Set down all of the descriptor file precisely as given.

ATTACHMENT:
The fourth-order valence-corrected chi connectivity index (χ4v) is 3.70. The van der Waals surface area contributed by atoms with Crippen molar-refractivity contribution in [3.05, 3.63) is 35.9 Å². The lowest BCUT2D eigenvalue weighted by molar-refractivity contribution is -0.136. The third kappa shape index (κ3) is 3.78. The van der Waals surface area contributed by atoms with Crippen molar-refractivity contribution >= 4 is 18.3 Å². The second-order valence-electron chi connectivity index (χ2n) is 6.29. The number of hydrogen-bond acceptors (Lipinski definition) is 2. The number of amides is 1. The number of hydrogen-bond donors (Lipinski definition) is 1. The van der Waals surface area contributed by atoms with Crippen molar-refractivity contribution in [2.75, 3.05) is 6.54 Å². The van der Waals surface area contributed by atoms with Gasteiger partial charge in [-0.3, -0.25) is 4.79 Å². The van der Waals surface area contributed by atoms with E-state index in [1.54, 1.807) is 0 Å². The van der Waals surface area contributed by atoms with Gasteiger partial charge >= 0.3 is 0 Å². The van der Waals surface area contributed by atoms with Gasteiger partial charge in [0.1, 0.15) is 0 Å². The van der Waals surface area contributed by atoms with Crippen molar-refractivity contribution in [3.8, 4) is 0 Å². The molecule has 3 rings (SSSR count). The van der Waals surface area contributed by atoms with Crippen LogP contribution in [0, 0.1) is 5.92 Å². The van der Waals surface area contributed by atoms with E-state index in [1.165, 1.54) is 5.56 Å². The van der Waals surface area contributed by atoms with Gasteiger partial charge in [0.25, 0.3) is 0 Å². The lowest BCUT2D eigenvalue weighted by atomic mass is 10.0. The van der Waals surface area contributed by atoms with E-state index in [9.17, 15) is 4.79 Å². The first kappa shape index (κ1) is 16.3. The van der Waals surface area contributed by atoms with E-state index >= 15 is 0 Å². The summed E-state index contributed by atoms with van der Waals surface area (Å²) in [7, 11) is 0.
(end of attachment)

The fourth-order valence-corrected chi connectivity index (χ4v) is 3.70. The van der Waals surface area contributed by atoms with Crippen molar-refractivity contribution in [3.05, 3.63) is 35.9 Å². The lowest BCUT2D eigenvalue weighted by molar-refractivity contribution is -0.136. The third kappa shape index (κ3) is 3.78. The van der Waals surface area contributed by atoms with Crippen molar-refractivity contribution >= 4 is 18.3 Å². The second-order valence-electron chi connectivity index (χ2n) is 6.29. The number of hydrogen-bond acceptors (Lipinski definition) is 2. The number of amides is 1. The number of hydrogen-bond donors (Lipinski definition) is 1. The van der Waals surface area contributed by atoms with Crippen molar-refractivity contribution in [2.75, 3.05) is 6.54 Å². The van der Waals surface area contributed by atoms with Gasteiger partial charge in [-0.3, -0.25) is 4.79 Å². The van der Waals surface area contributed by atoms with E-state index in [1.54, 1.807) is 0 Å². The van der Waals surface area contributed by atoms with Gasteiger partial charge >= 0.3 is 0 Å². The van der Waals surface area contributed by atoms with Gasteiger partial charge in [0.1, 0.15) is 0 Å². The van der Waals surface area contributed by atoms with Crippen molar-refractivity contribution in [3.8, 4) is 0 Å². The molecule has 3 rings (SSSR count). The van der Waals surface area contributed by atoms with Crippen LogP contribution in [0, 0.1) is 5.92 Å². The van der Waals surface area contributed by atoms with E-state index in [1.165, 1.54) is 5.56 Å². The van der Waals surface area contributed by atoms with Gasteiger partial charge in [0.25, 0.3) is 0 Å². The lowest BCUT2D eigenvalue weighted by atomic mass is 10.0. The van der Waals surface area contributed by atoms with E-state index in [9.17, 15) is 4.79 Å². The first kappa shape index (κ1) is 16.3. The van der Waals surface area contributed by atoms with E-state index >= 15 is 0 Å². The summed E-state index contributed by atoms with van der Waals surface area (Å²) in [7, 11) is 0.